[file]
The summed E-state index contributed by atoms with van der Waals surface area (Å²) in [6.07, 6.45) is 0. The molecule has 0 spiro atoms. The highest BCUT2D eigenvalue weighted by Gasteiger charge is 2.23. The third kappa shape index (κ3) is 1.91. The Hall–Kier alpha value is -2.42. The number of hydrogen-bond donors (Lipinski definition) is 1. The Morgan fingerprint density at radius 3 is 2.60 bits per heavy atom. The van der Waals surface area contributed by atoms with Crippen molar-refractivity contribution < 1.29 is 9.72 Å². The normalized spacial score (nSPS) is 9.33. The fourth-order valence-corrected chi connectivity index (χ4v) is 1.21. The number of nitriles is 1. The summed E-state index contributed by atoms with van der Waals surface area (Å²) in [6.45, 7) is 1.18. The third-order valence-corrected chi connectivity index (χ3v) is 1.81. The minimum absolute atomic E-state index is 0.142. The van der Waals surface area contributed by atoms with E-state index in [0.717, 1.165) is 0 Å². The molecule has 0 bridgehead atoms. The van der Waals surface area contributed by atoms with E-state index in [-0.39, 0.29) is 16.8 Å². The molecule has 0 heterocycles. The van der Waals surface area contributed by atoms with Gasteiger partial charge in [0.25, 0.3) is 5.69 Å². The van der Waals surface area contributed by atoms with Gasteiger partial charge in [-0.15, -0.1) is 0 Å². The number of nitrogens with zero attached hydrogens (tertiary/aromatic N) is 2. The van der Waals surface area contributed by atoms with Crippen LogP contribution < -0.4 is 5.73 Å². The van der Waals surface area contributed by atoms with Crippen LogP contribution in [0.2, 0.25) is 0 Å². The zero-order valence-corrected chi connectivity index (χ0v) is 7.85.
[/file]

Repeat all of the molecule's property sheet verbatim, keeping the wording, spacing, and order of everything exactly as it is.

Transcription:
The summed E-state index contributed by atoms with van der Waals surface area (Å²) in [6.07, 6.45) is 0. The molecule has 0 spiro atoms. The highest BCUT2D eigenvalue weighted by Gasteiger charge is 2.23. The third kappa shape index (κ3) is 1.91. The Hall–Kier alpha value is -2.42. The number of hydrogen-bond donors (Lipinski definition) is 1. The Morgan fingerprint density at radius 3 is 2.60 bits per heavy atom. The van der Waals surface area contributed by atoms with Crippen molar-refractivity contribution < 1.29 is 9.72 Å². The normalized spacial score (nSPS) is 9.33. The fourth-order valence-corrected chi connectivity index (χ4v) is 1.21. The number of nitriles is 1. The summed E-state index contributed by atoms with van der Waals surface area (Å²) in [6.45, 7) is 1.18. The third-order valence-corrected chi connectivity index (χ3v) is 1.81. The minimum absolute atomic E-state index is 0.142. The van der Waals surface area contributed by atoms with E-state index in [0.717, 1.165) is 0 Å². The molecule has 0 bridgehead atoms. The van der Waals surface area contributed by atoms with E-state index in [-0.39, 0.29) is 16.8 Å². The molecule has 0 heterocycles. The van der Waals surface area contributed by atoms with Gasteiger partial charge in [0.25, 0.3) is 5.69 Å². The van der Waals surface area contributed by atoms with Gasteiger partial charge in [-0.15, -0.1) is 0 Å². The number of nitrogens with zero attached hydrogens (tertiary/aromatic N) is 2. The van der Waals surface area contributed by atoms with Crippen LogP contribution < -0.4 is 5.73 Å². The van der Waals surface area contributed by atoms with Crippen LogP contribution in [0.2, 0.25) is 0 Å². The zero-order valence-corrected chi connectivity index (χ0v) is 7.85.